I admit I don't understand what's so complex about fraud trials.
As I roughly understand the law, in order to prove someone guilty of fraud, you have to show:
The problem seems not to be "complexity", but rather a very large quantity of evidence intended to prove or cast doubt on each assertion. In the Jubilee Line case, the jury seems to have had all this evidence lumped on them over a period of getting on for two years, with the idea they would eventually be left to decide on it all.
- They said or wrote something that wasn't true
- They knew it wasn't true
- They gained money or goods as a result.
The idea that generally crops up at this stage is to do away with juries, or, as suggested here, to change the composition of juries.
To my mind, a less drastic response would be to change the programme of a trial.
I, like many others, have been following the progress of SCO v IBM, via the Groklaw blog. Now that's happening in the USA, but the main difference is that it's a civil matter, and so far no jury has been involved.
As you follow the development of this genuinely complex case, what happens is that questions are answered one at a time. One side raises something they want to be decided, the other side submits arguments against, and the judge rules one way or the other.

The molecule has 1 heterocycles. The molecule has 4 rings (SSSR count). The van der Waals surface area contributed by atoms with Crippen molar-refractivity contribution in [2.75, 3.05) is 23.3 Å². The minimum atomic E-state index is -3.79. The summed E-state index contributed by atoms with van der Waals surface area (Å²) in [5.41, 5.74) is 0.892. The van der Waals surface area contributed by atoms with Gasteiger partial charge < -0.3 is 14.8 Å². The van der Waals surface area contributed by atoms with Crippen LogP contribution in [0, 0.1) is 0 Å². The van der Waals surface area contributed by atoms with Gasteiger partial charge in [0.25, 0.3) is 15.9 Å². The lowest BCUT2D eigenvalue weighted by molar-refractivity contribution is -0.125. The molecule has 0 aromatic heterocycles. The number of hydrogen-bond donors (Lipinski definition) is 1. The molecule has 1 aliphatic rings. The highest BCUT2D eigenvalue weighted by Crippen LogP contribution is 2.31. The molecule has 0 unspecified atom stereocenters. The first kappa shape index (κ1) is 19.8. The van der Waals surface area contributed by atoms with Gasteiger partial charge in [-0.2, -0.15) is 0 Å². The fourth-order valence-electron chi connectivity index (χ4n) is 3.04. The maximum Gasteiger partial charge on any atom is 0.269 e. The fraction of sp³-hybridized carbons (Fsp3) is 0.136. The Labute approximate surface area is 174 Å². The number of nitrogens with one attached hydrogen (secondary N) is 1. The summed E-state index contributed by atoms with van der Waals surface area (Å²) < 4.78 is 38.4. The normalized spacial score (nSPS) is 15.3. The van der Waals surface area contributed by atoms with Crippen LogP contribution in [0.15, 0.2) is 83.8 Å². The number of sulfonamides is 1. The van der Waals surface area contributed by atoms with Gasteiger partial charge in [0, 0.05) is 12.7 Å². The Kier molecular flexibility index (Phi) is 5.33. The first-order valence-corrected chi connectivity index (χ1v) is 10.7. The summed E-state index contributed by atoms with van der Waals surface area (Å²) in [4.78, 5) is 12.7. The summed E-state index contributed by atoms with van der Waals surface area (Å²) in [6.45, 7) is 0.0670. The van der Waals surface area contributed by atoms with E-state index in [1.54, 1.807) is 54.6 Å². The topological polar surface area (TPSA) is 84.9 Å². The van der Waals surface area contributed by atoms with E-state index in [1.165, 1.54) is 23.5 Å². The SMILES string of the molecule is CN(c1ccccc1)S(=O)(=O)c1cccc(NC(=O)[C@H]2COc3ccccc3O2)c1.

I don't see why this can't be done in a criminal trial with a jury. The jury is there to determine the facts, why can't it be done one at a time? The prosecution allege that some detail is true, the defence deny it, both sides present evidence on that one point, and the jury decides. The prosecution, having got rulings on all their facts, make the case based on proved facts. The defence declares that there are other relevant facts that have not been covered, and those are decided in the same way. Finally, arguments are made, again based on facts that have already been considered to have been proved.
This has two advantages: First, the job is made simpler for the jury. Second, the same jury need not handle the entire case, if it takes four years or something.
Once again, I am extending my professional techniques beyond their normal scope: Earlier today I described BST as bad data modelling, now I am suggesting that the court system employ modularity. Every beginning programmer is taught that complex tasks are made simpler by separating any subtasks that can be handled independently.
It could be argued that this system would reduce the independence of juries, and would compromise our traditional liberties. Maybe so: it certainly would need very thorough study. But, as in the case of the anti-terrorist control orders, people are talking about abolishing traditional liberties, without really looking at less drastic ways they could be tweaked to achieve the same ends.
Labels: crime and freedom